Two Bees Wine

Tuesday, February 20, 2007

First racking...

Anthony bought a pump which turned out to be a fantastic gizmo for the task of racking. It looks like it could motorize all sorts of other projects – a go-cart perhaps, or a school science exhibit. At first the purchase seemed like folly: couldn’t we borrow one?

But we fed one side of the clear tubing through the bung hole of our barrel, which we rolled on its gurney out the patio door in case of spillage. We fit the other end of the hose to the machine, which was perched precariously on a hutch. Underneath the motor, a thick towel served as our sole protection in the event of leakage. The goal was to transfer the wine from barrel, minus the remaining dregs of solids lingering at the bottom, to an empty vessel (in this case, a sanitized food grade plastic bin). This would provide temporary haven for the pristine wine while the barrel received a thorough scrub.

I had some trepidation about the operation. I called to mind the plastic drip hose in my garden which springs tiny, hissing spurts of water. There the only consequence is a patch of weeds. Sprays of wine in the living room wouldn’t be so negligible!

We hit the switch. All systems go! The pump hummed, drawing wine from the barrel like blood from a vein – out one vessel and into the other. It took several minutes, and then we became more vigilant so that we could flick off the motor just as the solids entered the transparent tube. Mission accomplished. We repeated the procedure with the two carboys.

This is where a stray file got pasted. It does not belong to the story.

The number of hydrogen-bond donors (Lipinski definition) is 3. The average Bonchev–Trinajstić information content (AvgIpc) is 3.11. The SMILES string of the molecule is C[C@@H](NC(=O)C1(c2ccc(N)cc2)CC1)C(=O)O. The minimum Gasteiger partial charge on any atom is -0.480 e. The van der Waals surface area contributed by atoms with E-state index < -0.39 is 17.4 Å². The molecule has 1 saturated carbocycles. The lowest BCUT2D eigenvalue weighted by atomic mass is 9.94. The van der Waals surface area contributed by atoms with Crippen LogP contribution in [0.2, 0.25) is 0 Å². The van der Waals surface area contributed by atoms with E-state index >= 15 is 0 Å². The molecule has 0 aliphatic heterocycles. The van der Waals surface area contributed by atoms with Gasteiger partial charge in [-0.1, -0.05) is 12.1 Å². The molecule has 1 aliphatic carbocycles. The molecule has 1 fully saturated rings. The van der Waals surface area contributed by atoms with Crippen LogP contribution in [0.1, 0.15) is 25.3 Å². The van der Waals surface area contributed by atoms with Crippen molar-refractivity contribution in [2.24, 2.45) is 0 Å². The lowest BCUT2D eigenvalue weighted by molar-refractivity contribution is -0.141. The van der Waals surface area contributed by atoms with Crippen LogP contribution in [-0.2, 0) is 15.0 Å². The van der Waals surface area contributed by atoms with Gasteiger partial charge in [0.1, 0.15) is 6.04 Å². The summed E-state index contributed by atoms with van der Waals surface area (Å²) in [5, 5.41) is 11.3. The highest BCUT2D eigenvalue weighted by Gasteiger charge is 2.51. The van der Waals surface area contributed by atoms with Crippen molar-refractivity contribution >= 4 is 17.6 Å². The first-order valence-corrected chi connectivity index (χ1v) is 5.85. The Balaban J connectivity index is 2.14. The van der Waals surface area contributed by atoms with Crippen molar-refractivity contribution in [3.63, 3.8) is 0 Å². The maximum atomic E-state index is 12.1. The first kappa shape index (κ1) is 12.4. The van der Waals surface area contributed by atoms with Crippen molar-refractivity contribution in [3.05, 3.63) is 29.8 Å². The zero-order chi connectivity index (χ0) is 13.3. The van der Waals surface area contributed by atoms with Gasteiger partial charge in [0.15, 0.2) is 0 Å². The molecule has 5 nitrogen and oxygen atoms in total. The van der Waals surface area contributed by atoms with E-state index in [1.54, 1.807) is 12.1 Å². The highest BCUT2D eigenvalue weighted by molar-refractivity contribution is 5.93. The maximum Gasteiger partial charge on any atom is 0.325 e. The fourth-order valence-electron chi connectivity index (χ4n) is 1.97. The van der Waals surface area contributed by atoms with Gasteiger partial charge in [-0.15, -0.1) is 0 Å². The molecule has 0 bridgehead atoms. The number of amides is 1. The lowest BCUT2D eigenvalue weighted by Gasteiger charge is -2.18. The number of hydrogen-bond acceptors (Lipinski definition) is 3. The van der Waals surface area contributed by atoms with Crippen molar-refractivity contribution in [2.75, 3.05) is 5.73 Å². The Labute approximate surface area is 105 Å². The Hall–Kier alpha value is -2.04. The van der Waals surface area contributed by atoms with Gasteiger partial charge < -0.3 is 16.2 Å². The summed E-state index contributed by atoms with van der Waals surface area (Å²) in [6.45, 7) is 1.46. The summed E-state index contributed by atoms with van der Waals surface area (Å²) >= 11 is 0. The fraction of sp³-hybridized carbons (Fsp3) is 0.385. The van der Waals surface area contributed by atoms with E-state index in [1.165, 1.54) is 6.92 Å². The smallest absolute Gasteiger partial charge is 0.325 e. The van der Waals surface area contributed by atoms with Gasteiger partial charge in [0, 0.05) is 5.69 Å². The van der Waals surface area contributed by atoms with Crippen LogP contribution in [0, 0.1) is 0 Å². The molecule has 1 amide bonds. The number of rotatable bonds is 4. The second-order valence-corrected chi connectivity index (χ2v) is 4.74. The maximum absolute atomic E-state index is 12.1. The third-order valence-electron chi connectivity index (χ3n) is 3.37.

To the wine in the white bin, Anthony introduced sulpher dioxide to help protect it from micro-organisms and oxidation. We secured the bin lids to keep curious cats out while Anthony took the hollow barrel to the patio’s edge and gently heaved it sideways to drain out the leftover lees (solids).

It was impossible to know how much was really in there until it oozed out. A rather toxic purple goop the consistency of cake batter spread into the dirt, out toward the flowers. As it kept flowing, the unnatural vivid hue started to alarm me. Would this be fertilizer, or doom the plants it touched and the soil with it?

Too late to reconsider, we instead rinsed the barrel with bucket loads of hot water from the bathtub, sanitized the barrel, and then returned the ruby, pure, vibrant wine to its woody home with our motorized tubing contraption.


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